Curiouser, satan isn’t a Christian invention since Christianity is only 2000 years old.


Stogy, that was a really good answer.


Originally posted by curiouser: ...the bible is a christian book.
Half of it is, anyway.

Yeah, those were a couple of stupid mistakes, I’ll agree with that.

The question remains, though, slightly clarified: why should the Bible and biblical concepts (since Hartzell refers to the biblical Satan, and not Satan in any other religion) have any bearing on what is allowed in daoism/buddhism?

It’s a serious question, folks, and not an attempt at making any inflammatory remarks, which I realize that the first posting may have seemed to be.

First, my hat goes off to Mr.Hartzell for inviting me to this discussion.

I have several questions of definitions. Often we act as if we are talking about the same thing, using the same terms, but they are quite different in meaning to each of us.

What exactly are we talking about in relation to the terms “ghost” and “worship”. By my definition a ghost seems to be a maligned spiritual entity that was somewhow done wrong - often involving the manner of death. There is an amazing depth to the Chinese pantheon of these types of ghosts, with everything from the general murdered, someone did me wrong ghost, to the aborted foetus ghost. Are we considering ancestors ghosts as well? This seems a bit strange, in that for the most part them seem quite content, aside from occasionally getting upset over water in their grave, etc.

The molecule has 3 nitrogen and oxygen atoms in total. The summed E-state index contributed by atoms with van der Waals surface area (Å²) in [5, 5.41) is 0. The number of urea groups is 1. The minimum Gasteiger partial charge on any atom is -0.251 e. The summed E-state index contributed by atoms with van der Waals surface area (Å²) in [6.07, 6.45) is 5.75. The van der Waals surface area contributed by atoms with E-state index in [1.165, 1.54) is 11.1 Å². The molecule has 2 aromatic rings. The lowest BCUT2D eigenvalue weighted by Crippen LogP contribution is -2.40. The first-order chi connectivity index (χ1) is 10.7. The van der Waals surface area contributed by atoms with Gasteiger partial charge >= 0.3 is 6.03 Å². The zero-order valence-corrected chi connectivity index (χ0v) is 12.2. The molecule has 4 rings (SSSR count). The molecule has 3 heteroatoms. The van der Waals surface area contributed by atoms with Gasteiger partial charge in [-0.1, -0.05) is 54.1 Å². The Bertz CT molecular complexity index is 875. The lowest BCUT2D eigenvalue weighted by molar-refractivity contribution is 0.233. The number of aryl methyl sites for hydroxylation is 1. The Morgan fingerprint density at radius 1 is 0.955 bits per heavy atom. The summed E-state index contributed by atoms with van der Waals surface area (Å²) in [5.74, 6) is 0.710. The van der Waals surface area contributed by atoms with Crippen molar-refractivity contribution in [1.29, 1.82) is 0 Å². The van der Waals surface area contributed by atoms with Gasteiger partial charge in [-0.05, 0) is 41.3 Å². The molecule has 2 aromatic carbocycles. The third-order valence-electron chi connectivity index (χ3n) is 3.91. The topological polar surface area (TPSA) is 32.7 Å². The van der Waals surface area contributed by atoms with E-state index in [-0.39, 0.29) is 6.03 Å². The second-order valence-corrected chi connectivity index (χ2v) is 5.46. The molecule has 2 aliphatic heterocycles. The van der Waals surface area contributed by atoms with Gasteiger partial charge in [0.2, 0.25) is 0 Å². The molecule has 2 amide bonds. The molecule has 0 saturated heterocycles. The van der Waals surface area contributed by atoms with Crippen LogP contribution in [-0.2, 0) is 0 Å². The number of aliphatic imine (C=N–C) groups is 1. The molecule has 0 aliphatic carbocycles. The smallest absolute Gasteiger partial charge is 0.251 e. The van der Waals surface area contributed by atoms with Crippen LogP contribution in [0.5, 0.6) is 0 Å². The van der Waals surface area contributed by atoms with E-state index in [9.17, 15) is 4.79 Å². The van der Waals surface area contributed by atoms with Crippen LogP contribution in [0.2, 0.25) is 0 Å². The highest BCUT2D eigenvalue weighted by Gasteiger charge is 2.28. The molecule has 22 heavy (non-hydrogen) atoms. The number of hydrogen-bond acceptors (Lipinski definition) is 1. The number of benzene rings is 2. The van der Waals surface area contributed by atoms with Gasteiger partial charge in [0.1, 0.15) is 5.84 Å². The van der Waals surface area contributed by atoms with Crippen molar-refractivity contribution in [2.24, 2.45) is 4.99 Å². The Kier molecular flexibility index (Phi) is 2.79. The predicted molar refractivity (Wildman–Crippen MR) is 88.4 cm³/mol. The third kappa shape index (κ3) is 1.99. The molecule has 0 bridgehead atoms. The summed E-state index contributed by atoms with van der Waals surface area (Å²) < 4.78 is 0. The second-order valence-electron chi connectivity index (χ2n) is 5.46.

Do the Chinese worship ghosts? Not that I have seen (if anyone knows of this please let me know, it would open up a completely new field of research), unless you consider ancestor worship to be so. For the most part, the Daoist and Buddhist Priests are called in to do some major spiritual house cleaning in a similar manner to that of Catholic priests (kind of like in the movie Exorcist). If the problems in question are the not so nice entites called ghosts mentioned above, the Daoists are not nice to them at all:

Quote (from pretty much any Daoist ritual scripture): “Quickly, quickly, in accordance with the commands on High, ANNIHILATE THEM!” (this being said to the priests spiritual servants given to him by the Lord Lao, in order to greater bring about the light of the Dao to the Universe, obvious in relation to what they should do to these ghosts)